A sobering footnote to Monday’s mass shooting at Michigan State University is not about the three dead victims but rather some of the survivors — including a college student who, 10 years ago, was among the children who lived through the Sandy Hook Elementary School massacre in Connecticut that took the lives of her 20 classmates.
“I am 21 years old and this is the second mass shooting that I have now lived through,” Michigan State senior Jackie Matthews says in a short posted video. As The New York Times reports, she’s one of at least two survivors of the Michigan campus rampage who had already lived through an earlier school shooting. That chilling new trend should stand as a blistering condemnation of America’s wanton failure to protect its children.
Not 50 days into 2023, the attack marked the year’s 67th mass shooting. It came five years almost to the day after the Feb. 14, 2018, high school mass shooting in Parkland, Florida, that left 17 dead. At that time, an astounding 187,000 American children had experienced a school shooting since 1999, according to The Washington Post. Today, that figure stands at an unimaginable 338,000 kids — more than St. Louis’ entire population.
It’s easy to lose sight of any one shooting amid this endless parade of gun carnage, but Sandy Hook still stands as a unique tragedy, both for what happened and for what didn’t. For a brief political moment, it seemed the mind boggling scope of the loss — 20 children ages 6 and 7, along with six adults, killed by rounds from a high-capacity magazine and several weapons of war, all purchased legally — might finally shake Congress from its stupor to enact meaningful national firearms restrictions. Alas, Republicans fell back on their textbook thoughts-and-prayers response practically before the funerals were over.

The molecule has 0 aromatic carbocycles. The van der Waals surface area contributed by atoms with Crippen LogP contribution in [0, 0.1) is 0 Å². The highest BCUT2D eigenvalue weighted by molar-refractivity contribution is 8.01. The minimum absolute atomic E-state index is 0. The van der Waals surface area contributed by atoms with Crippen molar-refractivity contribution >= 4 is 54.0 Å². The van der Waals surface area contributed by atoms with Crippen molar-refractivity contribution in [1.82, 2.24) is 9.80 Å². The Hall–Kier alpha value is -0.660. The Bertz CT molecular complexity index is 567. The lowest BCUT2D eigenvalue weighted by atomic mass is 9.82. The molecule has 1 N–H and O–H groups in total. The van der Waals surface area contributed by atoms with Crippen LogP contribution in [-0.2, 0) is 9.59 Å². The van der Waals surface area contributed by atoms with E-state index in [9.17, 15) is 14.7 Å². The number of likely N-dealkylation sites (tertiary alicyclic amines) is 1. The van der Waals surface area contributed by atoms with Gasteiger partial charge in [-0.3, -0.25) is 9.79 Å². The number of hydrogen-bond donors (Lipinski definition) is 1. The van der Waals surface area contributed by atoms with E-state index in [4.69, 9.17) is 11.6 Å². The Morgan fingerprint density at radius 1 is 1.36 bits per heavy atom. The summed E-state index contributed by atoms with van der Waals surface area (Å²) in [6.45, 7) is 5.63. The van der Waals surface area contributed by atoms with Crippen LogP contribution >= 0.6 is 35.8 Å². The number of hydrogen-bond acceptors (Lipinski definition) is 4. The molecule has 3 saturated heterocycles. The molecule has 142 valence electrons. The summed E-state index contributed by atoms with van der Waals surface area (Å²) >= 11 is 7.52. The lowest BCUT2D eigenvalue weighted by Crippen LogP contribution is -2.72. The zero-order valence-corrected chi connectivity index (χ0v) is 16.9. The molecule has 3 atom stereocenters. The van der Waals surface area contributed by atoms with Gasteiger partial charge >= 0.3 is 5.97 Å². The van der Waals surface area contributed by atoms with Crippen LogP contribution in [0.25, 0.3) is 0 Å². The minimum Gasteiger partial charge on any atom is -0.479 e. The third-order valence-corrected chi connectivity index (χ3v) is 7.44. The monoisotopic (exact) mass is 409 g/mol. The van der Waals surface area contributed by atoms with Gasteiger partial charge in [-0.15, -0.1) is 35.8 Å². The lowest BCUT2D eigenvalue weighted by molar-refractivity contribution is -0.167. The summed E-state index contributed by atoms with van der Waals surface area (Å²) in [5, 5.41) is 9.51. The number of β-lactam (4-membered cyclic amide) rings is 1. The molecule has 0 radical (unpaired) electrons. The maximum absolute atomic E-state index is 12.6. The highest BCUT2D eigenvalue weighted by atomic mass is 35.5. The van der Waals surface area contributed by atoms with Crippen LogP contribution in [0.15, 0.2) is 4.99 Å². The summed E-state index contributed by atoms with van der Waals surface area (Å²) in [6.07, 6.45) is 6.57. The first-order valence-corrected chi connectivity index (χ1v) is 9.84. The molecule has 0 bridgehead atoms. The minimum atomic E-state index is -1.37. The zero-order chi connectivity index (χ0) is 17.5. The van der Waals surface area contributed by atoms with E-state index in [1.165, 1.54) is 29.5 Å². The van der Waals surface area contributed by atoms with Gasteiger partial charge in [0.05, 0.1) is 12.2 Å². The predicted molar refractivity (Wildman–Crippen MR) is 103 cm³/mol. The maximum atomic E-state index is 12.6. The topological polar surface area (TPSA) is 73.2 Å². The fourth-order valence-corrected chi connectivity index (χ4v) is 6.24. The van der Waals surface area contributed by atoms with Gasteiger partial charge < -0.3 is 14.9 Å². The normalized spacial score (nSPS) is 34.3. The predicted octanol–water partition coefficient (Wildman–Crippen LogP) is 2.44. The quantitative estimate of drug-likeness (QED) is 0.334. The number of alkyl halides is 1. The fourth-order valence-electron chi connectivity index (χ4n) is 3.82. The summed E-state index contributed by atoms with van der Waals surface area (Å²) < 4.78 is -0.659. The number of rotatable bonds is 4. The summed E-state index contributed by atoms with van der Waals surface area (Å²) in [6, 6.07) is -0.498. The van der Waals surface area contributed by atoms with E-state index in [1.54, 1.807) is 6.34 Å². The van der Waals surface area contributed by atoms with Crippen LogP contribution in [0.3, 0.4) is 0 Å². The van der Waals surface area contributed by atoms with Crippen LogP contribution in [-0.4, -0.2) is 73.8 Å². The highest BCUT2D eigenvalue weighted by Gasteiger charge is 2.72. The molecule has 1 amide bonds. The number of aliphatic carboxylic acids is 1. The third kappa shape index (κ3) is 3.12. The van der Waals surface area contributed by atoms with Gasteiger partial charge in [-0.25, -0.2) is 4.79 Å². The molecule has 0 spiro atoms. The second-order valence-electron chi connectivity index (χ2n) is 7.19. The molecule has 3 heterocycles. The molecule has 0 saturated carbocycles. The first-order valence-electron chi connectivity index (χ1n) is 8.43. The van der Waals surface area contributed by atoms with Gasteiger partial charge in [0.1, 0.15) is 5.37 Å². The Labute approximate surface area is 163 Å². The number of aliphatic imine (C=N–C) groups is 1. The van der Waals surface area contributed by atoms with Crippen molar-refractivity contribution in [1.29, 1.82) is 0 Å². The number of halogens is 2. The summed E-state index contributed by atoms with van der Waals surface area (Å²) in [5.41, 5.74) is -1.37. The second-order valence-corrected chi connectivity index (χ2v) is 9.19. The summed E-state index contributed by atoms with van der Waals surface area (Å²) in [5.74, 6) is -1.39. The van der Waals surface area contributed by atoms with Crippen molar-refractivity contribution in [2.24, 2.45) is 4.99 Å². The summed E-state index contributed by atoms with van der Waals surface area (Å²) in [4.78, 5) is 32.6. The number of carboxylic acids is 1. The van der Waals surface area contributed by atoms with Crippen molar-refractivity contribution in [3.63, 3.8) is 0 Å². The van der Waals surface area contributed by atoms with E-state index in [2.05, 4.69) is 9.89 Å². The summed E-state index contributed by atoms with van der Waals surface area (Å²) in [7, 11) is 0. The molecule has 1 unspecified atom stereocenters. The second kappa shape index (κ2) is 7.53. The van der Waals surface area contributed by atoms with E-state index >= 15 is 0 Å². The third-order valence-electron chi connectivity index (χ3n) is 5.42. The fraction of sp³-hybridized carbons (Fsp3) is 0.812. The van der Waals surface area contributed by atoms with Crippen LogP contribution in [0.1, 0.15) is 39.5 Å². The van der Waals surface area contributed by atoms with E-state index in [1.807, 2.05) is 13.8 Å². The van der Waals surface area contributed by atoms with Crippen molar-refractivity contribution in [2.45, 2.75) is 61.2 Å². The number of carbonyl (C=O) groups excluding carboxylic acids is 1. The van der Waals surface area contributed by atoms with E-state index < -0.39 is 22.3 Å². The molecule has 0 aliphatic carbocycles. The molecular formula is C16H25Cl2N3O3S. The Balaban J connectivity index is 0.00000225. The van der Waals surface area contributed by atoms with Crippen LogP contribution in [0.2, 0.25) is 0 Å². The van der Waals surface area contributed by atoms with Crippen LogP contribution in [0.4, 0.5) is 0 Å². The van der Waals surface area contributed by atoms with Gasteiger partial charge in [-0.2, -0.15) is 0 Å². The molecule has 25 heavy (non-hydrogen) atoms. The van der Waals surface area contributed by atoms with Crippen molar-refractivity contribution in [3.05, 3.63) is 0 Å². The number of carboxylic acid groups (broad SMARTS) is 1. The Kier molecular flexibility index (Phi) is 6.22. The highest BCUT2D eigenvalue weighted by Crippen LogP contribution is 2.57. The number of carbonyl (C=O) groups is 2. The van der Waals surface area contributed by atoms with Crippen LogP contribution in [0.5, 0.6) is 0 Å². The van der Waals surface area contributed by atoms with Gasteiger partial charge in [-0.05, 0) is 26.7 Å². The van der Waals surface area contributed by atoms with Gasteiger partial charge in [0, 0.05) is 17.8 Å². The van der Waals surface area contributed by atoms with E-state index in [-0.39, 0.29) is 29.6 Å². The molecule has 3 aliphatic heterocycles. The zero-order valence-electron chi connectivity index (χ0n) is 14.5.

Even a decade later, it’s difficult to imagine what, if not that, could convince the nation’s paralyzed leaders to finally ban assault weapons and high-capacity magazines and institute universal background checks, red-flag laws and other reasonable reforms. Could Jackie Matthews’ story possibly, finally provide that nudge? After all, she’s walking confirmation that school shootings are now so common that they can randomly engulf the same student more than once, miles and years apart.
In the video and media interviews, Matthews recalls being 11 and “hunched in the corner with my classmates” at Sandy Hook — and now she was across the street from the sites of Monday’s shootings on her college campus. “We can no longer just provide love and prayers,” Matthews says in the video. “We can no longer be complacent.”
Only when the voters start acting on that message will one of America’s two major parties stop blithely ignoring it. Until then, America will continue sacrificing its children to its national gun fetish.